Upcycled Garden Trellis

Got wood?

Better Half and I love nature and natural looking surroundings.  That doesn’t mean we don’t have the odd man-made sculptural piece or two scattered throughout our gardens, but it does mean we try our darndest to use and reuse what nature has provided.   We’ve picked up and reused more rocks than anyone on the planet, and since we have a plethora of trees, we love to use the different wood for projects.  Who can improve on Mother Nature?

This 6′ garden trellis is last week’s project.  We used cedar trees we were thinning for the three legs and support beams.  Cedar was a natural choice since it’s basically rot resistant.  Instead of burn piles, why not use honor the trees and give them a second life?  We also have tons of grape vines and honeysuckle vines; those we used to wrap around the trellis.  Basically, we cut the three legs from the cedars to a height of about 6.5′.  We “teepee’d” the three legs and made support beams out of the remaining cedar pieces which we secured with wood screws we had on hand.  Then we had fun wrapping the vines all over the trellis.  From start to finish it took less than 2 hours, and we think our free trellis looks great.  (We even made another one that’s slightly different–I’ll show you another time!)

We will be planting cardinal vine on the trellis for the hummingbirds, and we think they too will appreciate the beauty of this natural, upcycled garden trellis!  Walking around the woods and thinking outside the box was a great way to spend the afternoon with Better Half!

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Sew Easy Denim Apron

Finished product!

(Sorry, for the super cheesy Sew Easy Denim Apron!)

Denim remnants from my denim rug project—what’s a girl to do?  I needed a cute little apron that could work double-duty:  1)  handle a hard day’s work in the garden (right!), and 2) pull off a lovely evening in the kitchen.  As you can tell from the above picture, this apron has yet to see the (natural) light of the outdoors.  It was super easy to design and fun to sew.  I apologize in advance if the directions seem “lacking,” but this was one of those situations where I just sat and looked at it until the right thing came to me.   Once you start, you’ll see.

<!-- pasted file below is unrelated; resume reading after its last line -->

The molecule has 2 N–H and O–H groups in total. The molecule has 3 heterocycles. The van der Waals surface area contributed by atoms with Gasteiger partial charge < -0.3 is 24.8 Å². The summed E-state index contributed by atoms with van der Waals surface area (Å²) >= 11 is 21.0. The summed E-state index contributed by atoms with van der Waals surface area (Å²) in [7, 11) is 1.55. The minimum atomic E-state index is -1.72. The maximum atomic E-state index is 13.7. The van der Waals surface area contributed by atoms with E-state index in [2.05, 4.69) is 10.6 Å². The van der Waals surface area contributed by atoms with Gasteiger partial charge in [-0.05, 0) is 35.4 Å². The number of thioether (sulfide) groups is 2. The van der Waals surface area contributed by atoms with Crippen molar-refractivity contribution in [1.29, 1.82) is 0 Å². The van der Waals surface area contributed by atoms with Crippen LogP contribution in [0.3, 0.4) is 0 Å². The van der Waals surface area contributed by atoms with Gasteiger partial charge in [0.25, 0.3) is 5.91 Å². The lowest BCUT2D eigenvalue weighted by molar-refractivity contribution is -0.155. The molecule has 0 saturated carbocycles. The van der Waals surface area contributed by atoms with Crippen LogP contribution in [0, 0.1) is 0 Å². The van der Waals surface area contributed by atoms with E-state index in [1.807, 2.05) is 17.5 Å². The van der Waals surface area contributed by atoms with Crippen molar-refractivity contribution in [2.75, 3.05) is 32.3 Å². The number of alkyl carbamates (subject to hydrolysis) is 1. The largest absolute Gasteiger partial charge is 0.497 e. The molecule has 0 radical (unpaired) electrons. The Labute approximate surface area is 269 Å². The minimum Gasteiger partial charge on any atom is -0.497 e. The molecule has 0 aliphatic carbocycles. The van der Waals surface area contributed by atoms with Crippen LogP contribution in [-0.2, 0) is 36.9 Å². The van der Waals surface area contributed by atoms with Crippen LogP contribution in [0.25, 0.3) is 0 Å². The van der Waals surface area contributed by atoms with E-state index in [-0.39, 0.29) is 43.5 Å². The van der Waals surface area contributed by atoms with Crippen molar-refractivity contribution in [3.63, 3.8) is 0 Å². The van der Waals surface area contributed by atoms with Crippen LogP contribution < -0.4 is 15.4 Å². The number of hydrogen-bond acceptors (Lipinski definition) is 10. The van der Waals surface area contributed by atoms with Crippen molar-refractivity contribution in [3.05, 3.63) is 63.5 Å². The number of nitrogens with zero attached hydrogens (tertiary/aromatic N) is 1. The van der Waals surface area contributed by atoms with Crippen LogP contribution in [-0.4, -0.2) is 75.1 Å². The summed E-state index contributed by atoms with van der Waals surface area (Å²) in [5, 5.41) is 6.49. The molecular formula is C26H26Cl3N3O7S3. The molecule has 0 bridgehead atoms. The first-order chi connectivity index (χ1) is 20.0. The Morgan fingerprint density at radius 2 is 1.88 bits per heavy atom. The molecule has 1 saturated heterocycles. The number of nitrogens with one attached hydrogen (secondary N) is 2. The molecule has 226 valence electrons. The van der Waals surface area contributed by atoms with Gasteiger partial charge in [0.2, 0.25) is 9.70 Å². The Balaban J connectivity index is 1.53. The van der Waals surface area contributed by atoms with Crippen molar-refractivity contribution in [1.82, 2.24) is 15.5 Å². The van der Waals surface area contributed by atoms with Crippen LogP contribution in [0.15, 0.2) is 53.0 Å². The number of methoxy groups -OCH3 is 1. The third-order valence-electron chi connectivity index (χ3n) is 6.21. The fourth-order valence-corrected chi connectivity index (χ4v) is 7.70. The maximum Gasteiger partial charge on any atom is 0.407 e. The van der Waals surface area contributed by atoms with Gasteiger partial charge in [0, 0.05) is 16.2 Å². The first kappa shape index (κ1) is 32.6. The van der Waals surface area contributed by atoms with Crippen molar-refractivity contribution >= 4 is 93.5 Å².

I took a half yard of denim and since this was a light-colored denim, there was no distinguishing between the right and wrong sides–so I solved the tedious problem of a lining.

Double-folding one short edge, sewed a ¼″ seam, and then pulled that edge up about two-thirds of the way up the length of the fabric, on the opposite side, making one large pouch in anticipation of the pockets.  I secured the pouch in place with a straight stitch across both bottom (¼″) and top.  Once the large pouch was sewn, I then determined how many pockets— and their sizes—I wanted and sewed a straight stitch for each pocket.

Making pockets from pouch

Around the remaining three raw edges, I sewed a straight stitch ¼″ from each edge.  I then “picked” around the edge for a frayed look.

Making fringe

I folded over the top about 2″ and sewed a straight stitch (using fancy top stitching) and slipped in webbing for the tie.

Details

That’s all, folks!

Denim Rug

Amazingly Easy Denim Rug

I’m a big supporter of our local library.  I love books.  I must read before I go to bed.  If I don’t, I’m guaranteed insomnia.  I’ll read cookbooks or maps, if necessary.  I must read.   So, I was intrigued when our local library had on their “new” shelf  “The Feisty Stitcher” by Susan Wasinger, published by Lark Books (great craft website).  The cover was eye-catching and it seemed the projects would feed my self-imposed ADD, as well as my need for speed.  Anyway, I’ve now had the book checked out for about two months (benefits of having several cards).  Eventually, darn it, the library is going to want the book back….  What this tells me is that I need to buy this book.  I have even loaned it to a couple of friends to get their reaction.  It’s a cool book and the projects are all über easy and fascinating.

So besides mowing in 400°, this was my project today.  This Feisty Stitcher denim rug was begging to be made by me.  Begging, I tell you.  I’ll admit that it took a tad longer than the couple of hours stated, but I think it was well worth it, even though my Elna was smoking hot when  I turned it off.  It’s a smashing rug, baby!  The funny thing is, I hate wearing denim, but I really like denim otherwise.  I think I’ll put this rug in my laundry room.  I mean, denim goes with everything, right?

Do your crafty self a favor and go buy this book, okay?

You need five layers of denim.

After layering the denim, you will mark diagonal lines to prepare for sewing.

I used upholstery thread and a special quilting foot due to thickness.

You will cut through four (four, I tell you) layers between the seams.

Please, please do not cut through the fifth (bottom) layer (painfully hard to fix).

Stitch edge of rug and toss in washer with clean jeans (no detergent necessary).

When the cycle is complete, toss in dryer and it will start fluffing and fraying on its own.

Ta Da!

An amazingly easy denim rug–cute, no?

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